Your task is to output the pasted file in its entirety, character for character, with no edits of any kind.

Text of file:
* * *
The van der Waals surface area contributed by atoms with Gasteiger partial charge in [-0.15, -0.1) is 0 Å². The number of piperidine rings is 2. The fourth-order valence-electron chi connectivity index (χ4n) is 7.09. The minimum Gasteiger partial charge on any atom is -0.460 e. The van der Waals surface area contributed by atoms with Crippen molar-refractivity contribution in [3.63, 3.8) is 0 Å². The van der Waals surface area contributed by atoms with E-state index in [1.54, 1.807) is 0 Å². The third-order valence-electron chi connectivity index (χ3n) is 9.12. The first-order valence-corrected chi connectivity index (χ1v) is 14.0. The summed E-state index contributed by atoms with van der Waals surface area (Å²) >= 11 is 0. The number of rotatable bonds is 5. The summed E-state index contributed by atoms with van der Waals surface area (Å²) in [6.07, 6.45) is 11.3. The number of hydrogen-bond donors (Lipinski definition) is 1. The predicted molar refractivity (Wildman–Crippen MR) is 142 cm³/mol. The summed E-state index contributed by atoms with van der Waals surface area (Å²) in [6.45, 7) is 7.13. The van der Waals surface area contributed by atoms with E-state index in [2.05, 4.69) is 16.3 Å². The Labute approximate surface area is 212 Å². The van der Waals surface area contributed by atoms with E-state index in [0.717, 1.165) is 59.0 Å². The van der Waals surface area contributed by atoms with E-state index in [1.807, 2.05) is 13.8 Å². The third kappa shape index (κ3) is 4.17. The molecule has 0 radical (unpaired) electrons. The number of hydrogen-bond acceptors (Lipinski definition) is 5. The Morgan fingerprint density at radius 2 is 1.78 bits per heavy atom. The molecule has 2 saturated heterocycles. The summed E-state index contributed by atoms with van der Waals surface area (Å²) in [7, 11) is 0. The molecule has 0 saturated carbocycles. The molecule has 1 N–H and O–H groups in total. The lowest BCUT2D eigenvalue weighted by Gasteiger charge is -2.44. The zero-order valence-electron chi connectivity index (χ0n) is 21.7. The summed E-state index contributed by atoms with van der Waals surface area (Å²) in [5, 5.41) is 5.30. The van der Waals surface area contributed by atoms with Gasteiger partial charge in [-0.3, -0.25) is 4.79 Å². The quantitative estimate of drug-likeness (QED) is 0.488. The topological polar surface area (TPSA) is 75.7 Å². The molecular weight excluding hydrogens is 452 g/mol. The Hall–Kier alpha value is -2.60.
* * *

The van der Waals surface area contributed by atoms with Gasteiger partial charge in [-0.15, -0.1) is 0 Å². The number of piperidine rings is 2. The fourth-order valence-electron chi connectivity index (χ4n) is 7.09. The minimum Gasteiger partial charge on any atom is -0.460 e. The van der Waals surface area contributed by atoms with Crippen molar-refractivity contribution in [3.63, 3.8) is 0 Å². The van der Waals surface area contributed by atoms with E-state index in [1.54, 1.807) is 0 Å². The third-order valence-electron chi connectivity index (χ3n) is 9.12. The first-order valence-corrected chi connectivity index (χ1v) is 14.0. The summed E-state index contributed by atoms with van der Waals surface area (Å²) >= 11 is 0. The number of rotatable bonds is 5. The summed E-state index contributed by atoms with van der Waals surface area (Å²) in [6.07, 6.45) is 11.3. The number of hydrogen-bond donors (Lipinski definition) is 1. The predicted molar refractivity (Wildman–Crippen MR) is 142 cm³/mol. The summed E-state index contributed by atoms with van der Waals surface area (Å²) in [6.45, 7) is 7.13. The van der Waals surface area contributed by atoms with E-state index in [2.05, 4.69) is 16.3 Å². The Labute approximate surface area is 212 Å². The van der Waals surface area contributed by atoms with E-state index in [0.717, 1.165) is 59.0 Å². The van der Waals surface area contributed by atoms with E-state index in [1.807, 2.05) is 13.8 Å². The third kappa shape index (κ3) is 4.17. The molecule has 0 radical (unpaired) electrons. The number of hydrogen-bond acceptors (Lipinski definition) is 5. The Morgan fingerprint density at radius 2 is 1.78 bits per heavy atom. The molecule has 2 saturated heterocycles. The summed E-state index contributed by atoms with van der Waals surface area (Å²) in [7, 11) is 0. The molecule has 0 saturated carbocycles. The molecule has 1 N–H and O–H groups in total. The lowest BCUT2D eigenvalue weighted by Gasteiger charge is -2.44. The zero-order valence-electron chi connectivity index (χ0n) is 21.7. The summed E-state index contributed by atoms with van der Waals surface area (Å²) in [5, 5.41) is 5.30. The van der Waals surface area contributed by atoms with Gasteiger partial charge in [-0.3, -0.25) is 4.79 Å². The quantitative estimate of drug-likeness (QED) is 0.488. The topological polar surface area (TPSA) is 75.7 Å². The molecular weight excluding hydrogens is 452 g/mol. The Hall–Kier alpha value is -2.60.